Our safety comes from the nearness of God. In hardship the Lord is at our side and gives us strength! He doesn’t watch from afar – he walks with us through valley of the shadow of death. “When you pass through the waters, I will be with you.”
2. “One day everything will be made right.”
The Bible’s meta-narrative is such comfort. It tells us that though we live in a broken world, it will not always be so.
If we zoom out from that oft-quoted verse in Jeremiah 29:11 about God’s “plans to bring you hope and a future,” we can understand that those plans may include walking through the shadow of death into a glorious future, face to face with Jesus.
I’ve often gone back to God’s description of himself from Exodus 34 – both with those I’m discipling and for my own soul. “The Lord, the Lord, the compassionate and gracious God, slow to anger, abounding in love and faithfulness, maintaining love to thousands, and forgiving wickedness, rebellion and sin. Yet he does not leave the guilty unpunished” (34:6-7).
He doesn’t wave a wand over murder and rape and domestic violence: “Never mind, it’s all ok.” No. He forgets the sin of those found in His Son, yet he remembers our tears and will demand an account for every evil crime.
I’ve become very open in telling my kids I don’t know why bad things happen. They see child refugees in the cold with no coats. They see kids picking through trash during school hours. “Why did they have to leave their homes, and they couldn’t even take their favorite toys?”
“I don’t know,” I tell them, as the mother heart rises up in me, “It’s not right, and it makes God very sad. But one day He will make it all right.”
In His Kingdom tears and sorrows are no more. Justice has been ultimately meted out. The glory and honor of the nations will be brought into His city, and in that place of ultimate safety the gates are never shut.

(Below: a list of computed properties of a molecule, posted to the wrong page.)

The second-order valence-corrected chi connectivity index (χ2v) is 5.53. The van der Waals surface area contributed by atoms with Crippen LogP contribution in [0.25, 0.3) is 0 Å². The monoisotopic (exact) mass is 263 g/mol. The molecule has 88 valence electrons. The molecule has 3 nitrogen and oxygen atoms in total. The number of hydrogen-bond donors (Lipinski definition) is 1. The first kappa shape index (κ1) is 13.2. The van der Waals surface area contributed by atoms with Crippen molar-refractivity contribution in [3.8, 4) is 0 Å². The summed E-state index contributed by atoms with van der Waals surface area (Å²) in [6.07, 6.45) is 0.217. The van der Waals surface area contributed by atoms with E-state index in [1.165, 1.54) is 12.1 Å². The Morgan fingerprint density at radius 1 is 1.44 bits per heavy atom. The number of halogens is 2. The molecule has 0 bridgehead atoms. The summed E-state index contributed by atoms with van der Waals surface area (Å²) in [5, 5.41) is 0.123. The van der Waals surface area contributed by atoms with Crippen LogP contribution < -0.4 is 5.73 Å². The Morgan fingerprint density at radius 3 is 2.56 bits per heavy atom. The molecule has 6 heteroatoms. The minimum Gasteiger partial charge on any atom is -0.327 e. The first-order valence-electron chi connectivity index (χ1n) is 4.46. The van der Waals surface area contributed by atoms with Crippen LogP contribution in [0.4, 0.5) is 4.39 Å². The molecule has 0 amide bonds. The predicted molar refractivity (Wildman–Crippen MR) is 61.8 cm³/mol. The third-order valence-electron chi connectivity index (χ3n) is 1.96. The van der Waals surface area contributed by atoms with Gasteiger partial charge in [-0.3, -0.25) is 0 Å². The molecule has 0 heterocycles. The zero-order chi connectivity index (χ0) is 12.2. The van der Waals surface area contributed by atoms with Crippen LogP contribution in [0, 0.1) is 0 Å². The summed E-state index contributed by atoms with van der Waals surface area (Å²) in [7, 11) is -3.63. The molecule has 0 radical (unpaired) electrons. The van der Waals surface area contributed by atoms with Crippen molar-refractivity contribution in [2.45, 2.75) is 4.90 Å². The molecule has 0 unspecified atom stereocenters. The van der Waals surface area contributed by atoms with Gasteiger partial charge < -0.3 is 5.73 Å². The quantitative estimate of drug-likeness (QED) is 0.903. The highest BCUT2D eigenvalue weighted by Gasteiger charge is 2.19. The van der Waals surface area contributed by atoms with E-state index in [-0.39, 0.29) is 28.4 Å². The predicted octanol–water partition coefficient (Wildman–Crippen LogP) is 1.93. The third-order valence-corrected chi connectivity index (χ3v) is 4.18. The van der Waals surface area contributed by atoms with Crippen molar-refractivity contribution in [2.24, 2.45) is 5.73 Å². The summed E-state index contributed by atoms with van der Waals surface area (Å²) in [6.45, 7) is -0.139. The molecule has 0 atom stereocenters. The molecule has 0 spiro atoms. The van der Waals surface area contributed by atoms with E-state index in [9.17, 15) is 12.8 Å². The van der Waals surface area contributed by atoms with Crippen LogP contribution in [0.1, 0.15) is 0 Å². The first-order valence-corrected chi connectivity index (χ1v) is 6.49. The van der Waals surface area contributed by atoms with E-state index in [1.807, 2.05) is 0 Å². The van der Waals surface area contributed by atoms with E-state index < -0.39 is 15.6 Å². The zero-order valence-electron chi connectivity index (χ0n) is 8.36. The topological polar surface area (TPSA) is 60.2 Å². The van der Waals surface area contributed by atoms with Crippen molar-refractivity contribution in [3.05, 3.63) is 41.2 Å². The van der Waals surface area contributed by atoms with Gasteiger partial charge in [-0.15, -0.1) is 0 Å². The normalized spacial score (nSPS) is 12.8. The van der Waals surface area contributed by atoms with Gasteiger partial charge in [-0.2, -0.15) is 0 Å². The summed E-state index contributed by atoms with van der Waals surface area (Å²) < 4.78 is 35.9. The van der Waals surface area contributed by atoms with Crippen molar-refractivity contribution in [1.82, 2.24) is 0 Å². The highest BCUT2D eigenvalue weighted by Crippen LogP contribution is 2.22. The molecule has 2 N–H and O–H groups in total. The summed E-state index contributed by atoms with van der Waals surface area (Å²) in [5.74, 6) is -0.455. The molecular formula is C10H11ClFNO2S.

3. “Let’s talk with God about it.”
The best way to lay this topic to rest on a dark night is to talk about it with Jesus.
It sounds so obvious, but I have to continually remind myself to take all these things to Him in prayer.
“God, we can’t understand why these things are happening. But we know you’re with us. And one day it will all make sense – you will make everything right. So please, Jesus, we’re asking that you would start making it right, now. Please comfort every person who has lost someone they love. Please give coats to children that need them. Please stop the people doing these terrible things, and show them who You are.”
Don’t click away from a horrific news story without taking a moment to talk with Jesus about it. Don’t let your mind wander into fear. Take those thoughts captive and bring them to Jesus.
Last spring I woke up one morning to the sounds of my kids talking about heaven in the adjoining room.
(I wake up plenty of mornings to the dulcet tones of sibling fighting, so this was a definite improvement!)
My girlie said: “In heaven there’s no fighting.”
My son: “Yup, and no getting angry.”
Girlie: “And the best thing is there’s absolutely NO crying.”
With that, she took on an older sister, teaching tone.
“You know, everybody dies. There’s nothing you can do about it. But you get to see Jesus.”
“It’s going to be GREAT.”